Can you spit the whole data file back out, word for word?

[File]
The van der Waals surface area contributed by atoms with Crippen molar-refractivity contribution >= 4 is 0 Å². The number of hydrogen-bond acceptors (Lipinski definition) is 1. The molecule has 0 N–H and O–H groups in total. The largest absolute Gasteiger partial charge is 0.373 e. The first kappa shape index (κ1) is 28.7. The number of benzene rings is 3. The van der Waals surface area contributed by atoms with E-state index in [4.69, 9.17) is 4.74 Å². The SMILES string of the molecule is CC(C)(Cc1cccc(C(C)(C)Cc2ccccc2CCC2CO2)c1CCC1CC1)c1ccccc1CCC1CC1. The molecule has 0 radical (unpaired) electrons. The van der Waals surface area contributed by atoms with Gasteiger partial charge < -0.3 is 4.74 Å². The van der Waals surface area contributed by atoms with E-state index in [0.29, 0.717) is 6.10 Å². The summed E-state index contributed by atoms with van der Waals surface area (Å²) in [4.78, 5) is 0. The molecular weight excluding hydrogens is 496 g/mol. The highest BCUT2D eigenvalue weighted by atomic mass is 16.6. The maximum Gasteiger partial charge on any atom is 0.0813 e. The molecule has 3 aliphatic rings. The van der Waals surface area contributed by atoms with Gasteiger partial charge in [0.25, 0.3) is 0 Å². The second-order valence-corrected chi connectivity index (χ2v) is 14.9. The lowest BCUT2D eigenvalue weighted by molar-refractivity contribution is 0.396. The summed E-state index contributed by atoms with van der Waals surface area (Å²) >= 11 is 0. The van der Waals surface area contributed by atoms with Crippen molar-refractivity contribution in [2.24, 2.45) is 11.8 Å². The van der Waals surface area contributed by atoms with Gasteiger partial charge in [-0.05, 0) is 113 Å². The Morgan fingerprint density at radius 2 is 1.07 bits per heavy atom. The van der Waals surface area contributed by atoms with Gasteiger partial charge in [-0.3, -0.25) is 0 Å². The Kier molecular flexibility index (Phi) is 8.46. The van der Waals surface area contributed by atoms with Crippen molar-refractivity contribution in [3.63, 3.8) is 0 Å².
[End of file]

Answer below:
The van der Waals surface area contributed by atoms with Crippen molar-refractivity contribution >= 4 is 0 Å². The number of hydrogen-bond acceptors (Lipinski definition) is 1. The molecule has 0 N–H and O–H groups in total. The largest absolute Gasteiger partial charge is 0.373 e. The first kappa shape index (κ1) is 28.7. The number of benzene rings is 3. The van der Waals surface area contributed by atoms with E-state index in [4.69, 9.17) is 4.74 Å². The SMILES string of the molecule is CC(C)(Cc1cccc(C(C)(C)Cc2ccccc2CCC2CO2)c1CCC1CC1)c1ccccc1CCC1CC1. The molecule has 0 radical (unpaired) electrons. The van der Waals surface area contributed by atoms with Gasteiger partial charge < -0.3 is 4.74 Å². The van der Waals surface area contributed by atoms with E-state index in [0.29, 0.717) is 6.10 Å². The summed E-state index contributed by atoms with van der Waals surface area (Å²) in [4.78, 5) is 0. The molecular weight excluding hydrogens is 496 g/mol. The highest BCUT2D eigenvalue weighted by atomic mass is 16.6. The maximum Gasteiger partial charge on any atom is 0.0813 e. The molecule has 3 aliphatic rings. The van der Waals surface area contributed by atoms with Gasteiger partial charge in [0.25, 0.3) is 0 Å². The second-order valence-corrected chi connectivity index (χ2v) is 14.9. The lowest BCUT2D eigenvalue weighted by molar-refractivity contribution is 0.396. The summed E-state index contributed by atoms with van der Waals surface area (Å²) >= 11 is 0. The van der Waals surface area contributed by atoms with Crippen molar-refractivity contribution in [2.24, 2.45) is 11.8 Å². The van der Waals surface area contributed by atoms with Gasteiger partial charge in [-0.05, 0) is 113 Å². The Morgan fingerprint density at radius 2 is 1.07 bits per heavy atom. The van der Waals surface area contributed by atoms with Gasteiger partial charge in [-0.3, -0.25) is 0 Å². The Kier molecular flexibility index (Phi) is 8.46. The van der Waals surface area contributed by atoms with Crippen molar-refractivity contribution in [3.63, 3.8) is 0 Å².